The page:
The thing about Emily Diana Ruth is that I believed her without hesitation and with every bone in my body when she told me, “I just don’t want people to think that I’m cool at all.”
In an age when other so-called YouTube personalities are preoccupied with Twitter networking and personal branding, Emily allows her work speak for itself. Indeed, she has managed to amass a following of over 10,000 subscribers in the two years since she started her channel, emilieofnewgloom, based on the sheer quality of her work. And quality it is, for sure.
I had heard about Emily’s channel from a number of people over the past year or so, and I had also heard about a short film that actress Laura Spencer (the Lizzie Bennet Diaries) had been filming last summer. But it wasn’t until Spencer tweeted links to behind the scenes footage of the film that I connected the dots. This was Emily’s film, and she was documenting the entire process.
I was completely intrigued. I watched all 50-some minutes of “The Making of The Water’s Fine” in one sitting. I mean, I was aware of some of Emily’s other video projects already, so I knew that she had a unique vision, but this went beyond anything else I had seen before. This wasn’t just behind the scenes footage — this was a detailed, step-by-step manual of sorts for aspiring independent film makers. As Emily’s father puts it, “you’re gonna make a movie about making a movie, too, huh?”
I asked Emily what she was thinking when she uploaded the first “Making of” video back in April 2012. “It was scary at the beginning,” she said. “I started with no concrete sense of, ‘the film is going to happen.'” But the documentation process became a means of accountability for her. The very fact that people were watching and commenting on the video and saying that they were excited about the film gave her the external pressure to make the film a reality, and the “making of” episodes kept on coming.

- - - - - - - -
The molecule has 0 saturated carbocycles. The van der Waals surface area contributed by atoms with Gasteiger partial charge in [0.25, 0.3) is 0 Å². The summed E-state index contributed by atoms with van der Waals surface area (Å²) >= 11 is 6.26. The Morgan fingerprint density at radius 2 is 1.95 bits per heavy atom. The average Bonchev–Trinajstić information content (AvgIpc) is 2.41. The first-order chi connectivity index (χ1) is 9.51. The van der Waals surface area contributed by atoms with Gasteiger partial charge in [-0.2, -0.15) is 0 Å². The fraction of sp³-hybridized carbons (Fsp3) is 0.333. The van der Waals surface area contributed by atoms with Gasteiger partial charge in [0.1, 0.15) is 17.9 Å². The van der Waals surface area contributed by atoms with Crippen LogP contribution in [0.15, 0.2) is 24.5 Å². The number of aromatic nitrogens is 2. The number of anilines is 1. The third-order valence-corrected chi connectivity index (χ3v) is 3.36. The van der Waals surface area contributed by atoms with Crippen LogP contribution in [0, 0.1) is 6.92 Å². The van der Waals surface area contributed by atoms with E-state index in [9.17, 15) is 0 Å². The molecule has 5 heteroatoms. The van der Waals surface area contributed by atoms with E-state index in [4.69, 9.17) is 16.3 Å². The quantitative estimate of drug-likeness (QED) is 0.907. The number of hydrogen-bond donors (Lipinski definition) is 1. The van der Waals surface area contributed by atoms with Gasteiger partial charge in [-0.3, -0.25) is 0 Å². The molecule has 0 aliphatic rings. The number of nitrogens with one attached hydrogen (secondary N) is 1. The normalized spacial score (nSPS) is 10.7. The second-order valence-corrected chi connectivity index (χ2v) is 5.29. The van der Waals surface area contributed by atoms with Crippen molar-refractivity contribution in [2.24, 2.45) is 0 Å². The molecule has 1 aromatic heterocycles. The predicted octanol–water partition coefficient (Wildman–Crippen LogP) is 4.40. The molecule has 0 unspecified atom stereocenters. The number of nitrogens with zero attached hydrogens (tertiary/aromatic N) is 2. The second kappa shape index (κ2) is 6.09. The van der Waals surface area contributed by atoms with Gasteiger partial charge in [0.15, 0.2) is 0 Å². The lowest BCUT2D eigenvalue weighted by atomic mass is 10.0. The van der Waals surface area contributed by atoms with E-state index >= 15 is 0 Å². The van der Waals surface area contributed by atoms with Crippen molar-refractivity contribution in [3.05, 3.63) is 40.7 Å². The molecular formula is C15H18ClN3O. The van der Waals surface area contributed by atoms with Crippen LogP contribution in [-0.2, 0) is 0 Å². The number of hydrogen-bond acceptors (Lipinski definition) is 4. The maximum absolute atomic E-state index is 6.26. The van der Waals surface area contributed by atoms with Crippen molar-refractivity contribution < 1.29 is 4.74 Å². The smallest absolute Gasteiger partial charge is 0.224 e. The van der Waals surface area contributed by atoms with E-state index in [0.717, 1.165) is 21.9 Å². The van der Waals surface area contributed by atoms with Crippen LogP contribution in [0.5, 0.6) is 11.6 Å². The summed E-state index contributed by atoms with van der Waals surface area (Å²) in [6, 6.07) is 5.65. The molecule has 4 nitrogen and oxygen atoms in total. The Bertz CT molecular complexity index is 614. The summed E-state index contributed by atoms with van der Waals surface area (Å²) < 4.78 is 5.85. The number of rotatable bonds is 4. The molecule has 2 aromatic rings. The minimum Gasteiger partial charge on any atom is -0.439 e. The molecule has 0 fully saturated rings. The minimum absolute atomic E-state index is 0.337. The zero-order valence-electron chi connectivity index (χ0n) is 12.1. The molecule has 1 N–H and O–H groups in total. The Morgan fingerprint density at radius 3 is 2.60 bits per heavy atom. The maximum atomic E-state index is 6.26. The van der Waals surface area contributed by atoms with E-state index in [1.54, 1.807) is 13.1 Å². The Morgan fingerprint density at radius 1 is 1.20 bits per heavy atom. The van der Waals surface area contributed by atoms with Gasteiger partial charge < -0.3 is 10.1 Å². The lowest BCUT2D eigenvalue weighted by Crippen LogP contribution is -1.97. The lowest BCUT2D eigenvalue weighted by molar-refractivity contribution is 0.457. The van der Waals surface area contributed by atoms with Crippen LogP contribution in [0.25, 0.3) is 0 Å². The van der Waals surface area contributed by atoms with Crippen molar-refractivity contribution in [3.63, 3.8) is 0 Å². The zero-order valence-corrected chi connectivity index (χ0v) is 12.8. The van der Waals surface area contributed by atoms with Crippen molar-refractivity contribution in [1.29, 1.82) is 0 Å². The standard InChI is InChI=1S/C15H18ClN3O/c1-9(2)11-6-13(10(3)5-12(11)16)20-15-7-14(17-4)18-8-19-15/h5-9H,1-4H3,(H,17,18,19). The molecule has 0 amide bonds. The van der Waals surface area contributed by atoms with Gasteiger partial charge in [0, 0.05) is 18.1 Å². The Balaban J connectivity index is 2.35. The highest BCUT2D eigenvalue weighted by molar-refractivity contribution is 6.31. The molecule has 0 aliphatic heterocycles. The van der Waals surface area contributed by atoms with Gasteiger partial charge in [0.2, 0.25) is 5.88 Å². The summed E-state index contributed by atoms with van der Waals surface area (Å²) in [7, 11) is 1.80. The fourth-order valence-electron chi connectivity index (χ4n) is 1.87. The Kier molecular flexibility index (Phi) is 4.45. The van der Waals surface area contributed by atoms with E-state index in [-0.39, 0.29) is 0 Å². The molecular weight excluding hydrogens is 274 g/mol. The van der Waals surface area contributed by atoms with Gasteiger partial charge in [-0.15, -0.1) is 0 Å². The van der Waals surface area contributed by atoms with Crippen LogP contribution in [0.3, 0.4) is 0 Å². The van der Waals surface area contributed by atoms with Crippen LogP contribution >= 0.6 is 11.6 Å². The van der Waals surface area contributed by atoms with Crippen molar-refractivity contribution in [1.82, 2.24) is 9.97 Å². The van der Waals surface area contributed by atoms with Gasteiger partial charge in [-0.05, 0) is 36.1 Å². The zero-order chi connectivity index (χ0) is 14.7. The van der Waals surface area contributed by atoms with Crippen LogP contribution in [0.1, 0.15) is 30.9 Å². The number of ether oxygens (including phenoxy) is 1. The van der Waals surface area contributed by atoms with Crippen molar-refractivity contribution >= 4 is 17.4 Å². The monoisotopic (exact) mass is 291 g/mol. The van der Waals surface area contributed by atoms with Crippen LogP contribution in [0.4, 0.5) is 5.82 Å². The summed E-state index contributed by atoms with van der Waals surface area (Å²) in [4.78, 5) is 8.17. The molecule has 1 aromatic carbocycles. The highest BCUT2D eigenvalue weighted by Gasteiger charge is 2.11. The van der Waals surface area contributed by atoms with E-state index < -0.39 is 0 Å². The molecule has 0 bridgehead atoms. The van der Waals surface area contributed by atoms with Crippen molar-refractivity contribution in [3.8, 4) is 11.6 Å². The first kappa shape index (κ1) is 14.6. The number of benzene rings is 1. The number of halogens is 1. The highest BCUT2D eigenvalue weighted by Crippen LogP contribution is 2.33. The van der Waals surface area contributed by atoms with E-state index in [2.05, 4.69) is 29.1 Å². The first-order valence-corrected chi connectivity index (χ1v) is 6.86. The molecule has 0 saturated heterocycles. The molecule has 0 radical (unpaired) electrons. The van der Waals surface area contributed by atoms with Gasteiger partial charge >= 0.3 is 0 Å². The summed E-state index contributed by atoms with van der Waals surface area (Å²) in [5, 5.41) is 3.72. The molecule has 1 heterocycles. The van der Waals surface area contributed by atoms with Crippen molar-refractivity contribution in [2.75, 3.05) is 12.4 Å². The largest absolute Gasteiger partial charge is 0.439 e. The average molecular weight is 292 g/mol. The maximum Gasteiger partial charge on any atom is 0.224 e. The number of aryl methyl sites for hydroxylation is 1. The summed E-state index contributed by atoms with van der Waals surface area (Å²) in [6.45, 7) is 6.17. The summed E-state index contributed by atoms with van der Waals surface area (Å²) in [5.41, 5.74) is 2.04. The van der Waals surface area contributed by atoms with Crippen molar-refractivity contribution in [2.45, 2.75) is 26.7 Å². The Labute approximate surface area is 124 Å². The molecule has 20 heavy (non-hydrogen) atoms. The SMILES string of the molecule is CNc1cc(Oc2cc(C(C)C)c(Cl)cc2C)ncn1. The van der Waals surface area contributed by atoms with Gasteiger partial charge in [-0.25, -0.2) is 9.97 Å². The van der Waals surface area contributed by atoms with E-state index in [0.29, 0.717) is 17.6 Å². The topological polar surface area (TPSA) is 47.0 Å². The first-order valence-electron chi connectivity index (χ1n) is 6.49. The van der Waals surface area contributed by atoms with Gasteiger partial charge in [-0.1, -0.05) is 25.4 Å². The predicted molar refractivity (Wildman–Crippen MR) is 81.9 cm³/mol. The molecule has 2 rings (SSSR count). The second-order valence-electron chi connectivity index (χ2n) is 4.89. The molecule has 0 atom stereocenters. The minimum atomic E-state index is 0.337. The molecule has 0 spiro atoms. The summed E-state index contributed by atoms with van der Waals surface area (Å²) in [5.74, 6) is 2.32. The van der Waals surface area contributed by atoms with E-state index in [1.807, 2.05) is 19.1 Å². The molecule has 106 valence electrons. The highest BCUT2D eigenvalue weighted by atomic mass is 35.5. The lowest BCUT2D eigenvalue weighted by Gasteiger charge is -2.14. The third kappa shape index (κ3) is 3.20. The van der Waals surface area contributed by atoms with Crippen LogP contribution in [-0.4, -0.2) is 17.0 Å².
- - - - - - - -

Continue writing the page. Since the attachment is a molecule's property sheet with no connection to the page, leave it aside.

Each episode covers a specific aspect of Emily’s filmmaking process, from screenwriting to location scouting on to casting and shooting. She told me that she wanted to show her viewers that anyone could do something like this, that making movies is “extremely unglamourous” and also extremely possible if you approach it with the right attitude. An example of that comes in the 5th episode, in which she breaks down the funding and budgeting process. At the end of the video, she casually announces that she’ll be funding through indiegogo, which is a far cry from the usual theatrics you see when internet personalities launch crowdfunding campaigns. But, again, Emily was able to prove that sometimes, success follows where talent and hard-work lead; they raised $7126 with a goal of only $3000.
And speaking of crowdfunding: “It’s going to get to the point where it’s annoying probably pretty soon.” Emily acknowledged that her high level of transparency and the amount of work that she had already put into the project helped her chances of successfully crowdfunding. It’s an important lesson to learn for the aspiring filmmakers out there, because, while the Veronica Mars movie Kickstarter might have raised a whopping $2 million in a day, not every project has the built-in fanbase, and, as Emily pointed out, at some point the crowds are going to be over-saturated with potential projects to fund.
After funding was taken care of and pre-production was ironed out, Emily and her cast and crew spent a week shooting the film at a cabin in Huntsville, Ontario.
“Usually you’ll have 25, 30 people” working on a project like this, but cast and crew together on TWF added up to only about 10 people, so everyone had multiple hats to wear. For Emily, that meant having to learn how to do things she never thought she’d be able to do. She said it felt like “walking uphill, with the wind blowing against you, and you’re, like, naked.” Between directing a talented cast of actors one-on-one to juggling various aspects of production, she had her hands full, as did the rest of the crew. But despite the chaos and the set-backs (including lead-actress Spencer having her luggage and her entire wardrobe for the film lost by the airport), they were able to pull it all off.
The process is still far from complete. Emily is still releasing making-of videos. The film is picture locked, but things like coloring and sound editing have yet to reach their final stages. And then comes the festival circuit, for which Emily plans to use the remaining indiegogo funds. As for the future, she says that she is ready to move on and make something new. When I asked her whether she would consider documenting the process for her next project, she said, “I think I would do it again.” Here’s hoping she does!